Damage from the quake was extensive and the aftershocks continued over a span of several days.
The total damage from the devastating Italy earthquake has yet to be tallied as it is too early to know. That said, the insurance industry has predicted that the insured losses will not be significant.
The property values in the affected towns and the lack of coverage has meant limited losses for insurance companies.
Despite the fact that there won’t be tremendous insurance losses, the disaster left behind for the people is horrifying. In the days following the Italy earthquake, aftershocks continued to shake the ground. They caused further destruction and made rescue and relief efforts more difficult. The immediate death toll was around 50, but that number quickly rose to reach closer to 300 in following days. RMS, a risk management firm, predicted that the final number will likely be between 250 and 350.
Even the Vatican sent a team of emergency rescue professionals to help following the Italy earthquake.
The chief research officer at RMS, Robert Muir-Wood explained that it will take a number of days before a complete tally of the damage is formed. That said, “it is clear there is little higher value property in the towns and villages affected by the area of stronger shaking, which will limit insurance losses as residential properties are generally uninsured for earthquake.”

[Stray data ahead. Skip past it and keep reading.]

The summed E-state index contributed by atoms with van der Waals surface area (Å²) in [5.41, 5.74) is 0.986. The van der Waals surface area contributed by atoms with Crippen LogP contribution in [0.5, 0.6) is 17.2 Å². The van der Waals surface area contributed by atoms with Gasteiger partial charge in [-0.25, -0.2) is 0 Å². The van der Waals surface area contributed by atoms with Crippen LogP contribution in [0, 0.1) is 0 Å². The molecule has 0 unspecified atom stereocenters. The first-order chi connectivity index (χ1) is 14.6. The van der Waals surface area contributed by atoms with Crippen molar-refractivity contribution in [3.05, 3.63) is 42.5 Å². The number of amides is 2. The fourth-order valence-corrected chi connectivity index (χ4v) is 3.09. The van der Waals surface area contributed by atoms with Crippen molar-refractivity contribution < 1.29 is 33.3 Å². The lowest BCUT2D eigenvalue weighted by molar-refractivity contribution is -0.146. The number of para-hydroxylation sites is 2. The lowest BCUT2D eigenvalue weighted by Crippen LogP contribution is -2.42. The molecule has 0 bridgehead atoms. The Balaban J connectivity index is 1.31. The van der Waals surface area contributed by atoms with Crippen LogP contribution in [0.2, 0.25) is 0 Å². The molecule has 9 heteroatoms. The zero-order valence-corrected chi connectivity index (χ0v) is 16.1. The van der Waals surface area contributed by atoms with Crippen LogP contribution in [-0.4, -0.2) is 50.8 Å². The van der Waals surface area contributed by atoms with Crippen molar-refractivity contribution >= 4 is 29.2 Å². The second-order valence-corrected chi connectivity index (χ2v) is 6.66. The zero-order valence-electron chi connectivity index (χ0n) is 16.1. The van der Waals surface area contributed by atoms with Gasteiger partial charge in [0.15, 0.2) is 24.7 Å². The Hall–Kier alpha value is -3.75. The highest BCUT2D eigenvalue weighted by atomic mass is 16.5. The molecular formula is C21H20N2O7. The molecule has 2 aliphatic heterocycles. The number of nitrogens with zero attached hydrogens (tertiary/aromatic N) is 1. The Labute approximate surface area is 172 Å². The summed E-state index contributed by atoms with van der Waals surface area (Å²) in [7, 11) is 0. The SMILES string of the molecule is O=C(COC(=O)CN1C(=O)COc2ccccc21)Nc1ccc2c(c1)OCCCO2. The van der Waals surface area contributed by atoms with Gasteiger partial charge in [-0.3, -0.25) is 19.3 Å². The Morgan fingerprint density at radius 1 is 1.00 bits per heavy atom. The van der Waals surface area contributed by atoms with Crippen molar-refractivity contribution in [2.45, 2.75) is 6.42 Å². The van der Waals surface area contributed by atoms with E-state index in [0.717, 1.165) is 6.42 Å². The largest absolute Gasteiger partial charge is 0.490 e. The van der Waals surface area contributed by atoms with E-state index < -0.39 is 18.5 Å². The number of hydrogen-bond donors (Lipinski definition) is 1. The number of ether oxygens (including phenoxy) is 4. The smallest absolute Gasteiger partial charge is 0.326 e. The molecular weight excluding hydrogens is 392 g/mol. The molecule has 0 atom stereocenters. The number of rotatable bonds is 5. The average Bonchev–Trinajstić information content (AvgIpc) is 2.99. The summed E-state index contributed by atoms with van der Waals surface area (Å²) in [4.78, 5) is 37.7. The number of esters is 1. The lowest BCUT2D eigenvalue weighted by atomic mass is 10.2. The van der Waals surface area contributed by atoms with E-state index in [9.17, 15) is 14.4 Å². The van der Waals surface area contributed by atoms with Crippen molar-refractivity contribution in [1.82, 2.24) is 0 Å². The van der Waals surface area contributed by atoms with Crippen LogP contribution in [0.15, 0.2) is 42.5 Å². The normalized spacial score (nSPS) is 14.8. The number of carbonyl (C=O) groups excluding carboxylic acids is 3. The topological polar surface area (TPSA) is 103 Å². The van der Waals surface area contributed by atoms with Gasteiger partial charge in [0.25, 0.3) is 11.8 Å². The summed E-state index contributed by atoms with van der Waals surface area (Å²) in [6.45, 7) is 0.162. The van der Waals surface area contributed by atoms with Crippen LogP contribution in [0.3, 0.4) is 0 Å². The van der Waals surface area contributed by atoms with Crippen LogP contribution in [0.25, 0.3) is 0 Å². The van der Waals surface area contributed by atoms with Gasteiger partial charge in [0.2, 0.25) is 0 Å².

_________________________Random Success Quotes to Remember ~ “People will accept your ideas much more readily if you tell them Benjamin Franklin said it first.” - David H. Comins
Many of the homes within the area struck by the catastrophic earthquake, the Umbria region of Italy, were completely destroyed. These towns were composed of many older homes made from masonry rubble. They are especially vulnerable to the shaking of an earthquake and are prone to collapse. This poor building quality was a direct contributor to the number of deaths from the earthquake, said RMS.
The towns struck by the Italy earthquake are small and old, making them very popular destinations for tourists. Amatrice, for instance, already had many guests staying in the region in preparation for the 50th annual Festival of the Spaghetti all’Amatriciana. That festival was meant to be held over the weekend. The rise in tourists staying in the affected towns also meant for a more deadly earthquake.